The San Francisco Museum of Modern Art website has a wonderful feature that aims to help visitors of the online exhibits (or the physical museum) understand what was going on in the mind of the artist, the curator, or art historian when they created, chose or studied a work of art. The "Explore Modern Art" link provides a multimedia resource which helps visitors better understand this often misunderstood mode of artistic endeavor. Visitors can click on "Interactive Features" on the left side of the page to go to the archive of multimedia presentations released by SFMOMA, which covers more than 50 artists, such as Sol LeWitt and Betye Saar. To hear the musings of curators on exhibits at SFMOMA, visitors should click on the "Audio" link on the left side of the page. If you are not familiar with the artwork featured in the audio, most of the audio features provide a link to a biography of the artist featured, as well as to a few of their works. Visitors shouldn't miss watching the time-lapse video of "SFMOMA installs Ann Hamilton's indigo blue", which can be found in the "Video" link on the left said of the page. [KMG]

International War Veterans' Poetry Archives

Created by and for war veterans, this website contains poetry and short stories that are not only written about war veterans, but they are also written by them. The submissions can be from veterans of any nation, but must pertain to war, veterans, or the consequences of war. The website also includes resources for veterans who want to connect with other veterans and for those saddled with the unique challenges associated with being a veteran. "The Index of Authors" section at the top of the page will lead visitors to author pages and their writings. Some have photos, and others have extensive biographical essays. Visitors can find everything new added to the site, by month and year, going all the way back to 2001, by clicking on "Recent Additions" at the top of the page. The "Writing Resources" link at the top of the page has some great links to general writing sources, and to specific veteran writing resources, such as "Voice of the Vet: Veterans Writing Project", which takes place weekly at the National Vietnam Veterans Art Museum in Chicago. "Recommended Links", found at the top of the page, offers a slew of sites that honor veterans, help veterans, inform veterans, remember veterans, and tell the stories of veterans. [KMG]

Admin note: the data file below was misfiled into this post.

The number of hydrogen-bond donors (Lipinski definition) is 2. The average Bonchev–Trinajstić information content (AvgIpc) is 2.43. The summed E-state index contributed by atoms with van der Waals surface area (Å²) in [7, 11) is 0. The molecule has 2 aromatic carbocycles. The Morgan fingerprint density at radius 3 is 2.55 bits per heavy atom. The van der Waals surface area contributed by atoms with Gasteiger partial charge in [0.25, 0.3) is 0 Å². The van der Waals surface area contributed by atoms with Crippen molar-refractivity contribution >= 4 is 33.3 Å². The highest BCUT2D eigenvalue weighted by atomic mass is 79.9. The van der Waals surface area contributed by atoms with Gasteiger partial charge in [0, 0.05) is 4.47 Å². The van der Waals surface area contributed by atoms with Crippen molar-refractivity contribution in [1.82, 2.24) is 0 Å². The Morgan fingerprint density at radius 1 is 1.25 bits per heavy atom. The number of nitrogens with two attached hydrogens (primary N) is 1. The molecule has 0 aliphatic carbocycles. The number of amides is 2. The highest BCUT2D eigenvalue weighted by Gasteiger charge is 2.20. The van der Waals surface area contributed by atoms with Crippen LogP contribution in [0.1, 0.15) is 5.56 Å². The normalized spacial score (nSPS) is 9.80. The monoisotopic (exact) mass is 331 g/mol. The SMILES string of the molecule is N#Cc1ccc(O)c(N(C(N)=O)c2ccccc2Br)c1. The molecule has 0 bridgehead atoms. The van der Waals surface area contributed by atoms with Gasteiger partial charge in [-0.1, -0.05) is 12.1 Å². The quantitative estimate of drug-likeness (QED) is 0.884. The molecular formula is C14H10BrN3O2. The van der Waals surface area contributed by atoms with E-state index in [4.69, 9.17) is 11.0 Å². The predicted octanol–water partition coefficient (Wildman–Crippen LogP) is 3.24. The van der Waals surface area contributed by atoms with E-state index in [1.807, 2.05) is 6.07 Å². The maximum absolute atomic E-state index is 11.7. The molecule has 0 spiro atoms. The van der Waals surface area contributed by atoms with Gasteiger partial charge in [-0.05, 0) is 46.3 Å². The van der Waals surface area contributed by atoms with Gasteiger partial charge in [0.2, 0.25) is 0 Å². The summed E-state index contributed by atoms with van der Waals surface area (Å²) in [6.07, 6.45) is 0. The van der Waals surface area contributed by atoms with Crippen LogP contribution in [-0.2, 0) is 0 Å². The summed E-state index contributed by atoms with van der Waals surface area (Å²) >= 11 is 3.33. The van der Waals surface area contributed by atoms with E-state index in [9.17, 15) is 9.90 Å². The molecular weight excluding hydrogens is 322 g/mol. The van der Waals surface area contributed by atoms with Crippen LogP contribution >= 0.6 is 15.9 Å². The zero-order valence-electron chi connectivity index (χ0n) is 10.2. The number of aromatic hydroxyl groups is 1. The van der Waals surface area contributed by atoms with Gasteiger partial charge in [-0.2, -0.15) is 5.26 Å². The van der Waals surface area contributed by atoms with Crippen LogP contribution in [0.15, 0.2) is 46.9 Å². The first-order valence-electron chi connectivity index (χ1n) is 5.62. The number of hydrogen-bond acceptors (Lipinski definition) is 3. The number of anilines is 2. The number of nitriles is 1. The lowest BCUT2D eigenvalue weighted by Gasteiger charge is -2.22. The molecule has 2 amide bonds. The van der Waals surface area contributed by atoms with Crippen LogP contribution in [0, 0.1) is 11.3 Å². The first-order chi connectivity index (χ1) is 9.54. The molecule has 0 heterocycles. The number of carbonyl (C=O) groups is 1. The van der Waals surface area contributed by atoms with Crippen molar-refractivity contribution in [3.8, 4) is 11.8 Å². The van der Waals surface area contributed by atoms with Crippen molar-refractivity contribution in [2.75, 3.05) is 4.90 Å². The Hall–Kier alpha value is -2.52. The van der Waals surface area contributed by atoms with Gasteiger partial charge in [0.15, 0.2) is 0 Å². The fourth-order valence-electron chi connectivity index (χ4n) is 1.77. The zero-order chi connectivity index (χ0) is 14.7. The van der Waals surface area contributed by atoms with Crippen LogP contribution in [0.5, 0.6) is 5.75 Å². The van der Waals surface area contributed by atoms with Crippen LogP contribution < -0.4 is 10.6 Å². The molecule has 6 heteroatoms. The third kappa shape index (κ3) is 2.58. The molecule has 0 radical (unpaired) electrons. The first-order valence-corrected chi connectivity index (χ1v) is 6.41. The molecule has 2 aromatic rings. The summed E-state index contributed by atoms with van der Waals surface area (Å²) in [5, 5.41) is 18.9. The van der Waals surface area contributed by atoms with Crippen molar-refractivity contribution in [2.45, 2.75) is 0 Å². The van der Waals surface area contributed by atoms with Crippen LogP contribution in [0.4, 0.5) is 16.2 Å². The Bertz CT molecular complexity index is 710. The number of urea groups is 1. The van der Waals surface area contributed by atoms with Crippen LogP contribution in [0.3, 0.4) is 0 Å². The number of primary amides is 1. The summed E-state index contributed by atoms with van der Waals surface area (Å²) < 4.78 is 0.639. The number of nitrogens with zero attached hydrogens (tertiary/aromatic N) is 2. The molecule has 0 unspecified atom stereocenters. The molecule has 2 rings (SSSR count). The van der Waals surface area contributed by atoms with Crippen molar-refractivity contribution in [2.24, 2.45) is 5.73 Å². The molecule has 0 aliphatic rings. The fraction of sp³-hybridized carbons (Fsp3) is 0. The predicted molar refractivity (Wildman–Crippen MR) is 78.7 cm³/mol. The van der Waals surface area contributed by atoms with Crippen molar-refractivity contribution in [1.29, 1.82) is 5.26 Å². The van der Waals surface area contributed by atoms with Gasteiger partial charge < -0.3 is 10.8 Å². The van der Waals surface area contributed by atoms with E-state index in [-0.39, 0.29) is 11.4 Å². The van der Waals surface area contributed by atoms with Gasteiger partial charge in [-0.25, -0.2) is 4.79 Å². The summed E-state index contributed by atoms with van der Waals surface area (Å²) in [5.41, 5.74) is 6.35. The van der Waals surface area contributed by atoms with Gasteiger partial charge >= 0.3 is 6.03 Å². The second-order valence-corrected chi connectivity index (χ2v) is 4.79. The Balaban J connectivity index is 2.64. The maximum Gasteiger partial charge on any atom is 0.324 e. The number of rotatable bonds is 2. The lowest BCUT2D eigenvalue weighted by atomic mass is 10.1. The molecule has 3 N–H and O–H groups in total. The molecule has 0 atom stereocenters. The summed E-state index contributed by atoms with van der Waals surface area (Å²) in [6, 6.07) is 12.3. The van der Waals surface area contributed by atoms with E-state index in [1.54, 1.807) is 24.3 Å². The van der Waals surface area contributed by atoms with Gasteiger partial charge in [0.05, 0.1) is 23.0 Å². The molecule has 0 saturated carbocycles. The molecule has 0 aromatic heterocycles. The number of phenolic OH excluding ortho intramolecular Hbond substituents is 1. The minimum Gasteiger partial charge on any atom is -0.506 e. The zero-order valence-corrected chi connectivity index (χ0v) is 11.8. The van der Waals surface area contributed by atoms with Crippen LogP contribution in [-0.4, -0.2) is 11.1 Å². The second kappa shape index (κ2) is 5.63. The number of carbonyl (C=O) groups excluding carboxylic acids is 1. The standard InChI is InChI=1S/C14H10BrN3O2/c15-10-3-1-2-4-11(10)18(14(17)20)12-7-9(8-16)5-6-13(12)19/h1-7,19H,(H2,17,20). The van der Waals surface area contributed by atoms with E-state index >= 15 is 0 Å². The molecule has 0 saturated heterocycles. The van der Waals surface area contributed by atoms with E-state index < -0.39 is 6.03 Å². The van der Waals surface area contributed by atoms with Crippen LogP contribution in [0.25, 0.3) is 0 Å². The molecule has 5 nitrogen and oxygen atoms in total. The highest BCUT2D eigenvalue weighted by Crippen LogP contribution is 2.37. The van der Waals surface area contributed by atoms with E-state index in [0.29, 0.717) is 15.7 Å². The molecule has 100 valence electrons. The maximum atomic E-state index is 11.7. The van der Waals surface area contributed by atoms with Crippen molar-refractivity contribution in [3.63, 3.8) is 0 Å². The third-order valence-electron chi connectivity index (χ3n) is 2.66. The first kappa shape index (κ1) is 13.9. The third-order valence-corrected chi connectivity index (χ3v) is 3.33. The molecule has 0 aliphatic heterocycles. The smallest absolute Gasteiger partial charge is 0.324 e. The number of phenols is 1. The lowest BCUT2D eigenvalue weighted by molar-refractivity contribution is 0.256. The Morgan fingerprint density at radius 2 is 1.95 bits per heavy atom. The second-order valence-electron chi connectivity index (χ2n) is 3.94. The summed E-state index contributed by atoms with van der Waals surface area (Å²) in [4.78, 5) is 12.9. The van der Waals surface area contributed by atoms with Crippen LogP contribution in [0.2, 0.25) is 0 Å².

Natural England [pdf]

Natural England has a very comprehensive website which explains not only the goals of the environmental conservation organization, but also provides a slew of scientific data, maps, free downloadable publications, and images that have been produced from their research and work. As the amount of information available can be overwhelming, the website offers the option of viewing the information based on the category of visitor, such as farmer, teacher, volunteer, and so on. On the far left side of the page, under the "Information for..." section, visitors can click on links for information that is relevant to "Farmers and Land Managers", "Researchers, Students & Teachers", "Local Authorities and Policy Makers", "Countryside Visitors", and "Volunteers". In the center of the homepage, there are links to the nine environmental regions of England. Clicking on any of the region's links will take the visitor to a menu that includes links to a "Map of the Region", "Nature on the Map", an interactive feature that allows one to see the nature in any area in England, "State of the Natural Environment", and "National Nature Reserves In Your Area". Clicking on the "Publications, Data & Forms" link on the far left side of the page will take the visitor to the "Publications Catalogue" link that can be browsed or searched, and offers well-written, appealing, and free downloadable publications about a dozen environmental topics of England, including "Wildlife Species", "Farming", "Habitats", and "Coasts & Seas". [KMG]

Illinois Fire Service Institute

Over the past 150 years, almost 800 Illinois firefighters have died in the line of duty. This remarkable and thorough online database provides historical background information and digitized images related to this subject. The funding for this project was provided by the Institute of Museum and Library Services (IMLS), and first time visitors can get started by reviewing the online tutorial offered here. After that, they can use the customized search engine to search the records by last name, first name, agency, gender, rank, age range, and year of death. While the information for each firefighter varies, many of the records contain details about the cause of death, the location, and other relevant details. On the right-hand side, users can look at the "Today's Line of Duty Deaths" and check out photographs of the Illinois Firefighter Memorial and provide feedback on their experience using the site. [KMG]

Journal of Issues in Collegiate Athletics [pdf]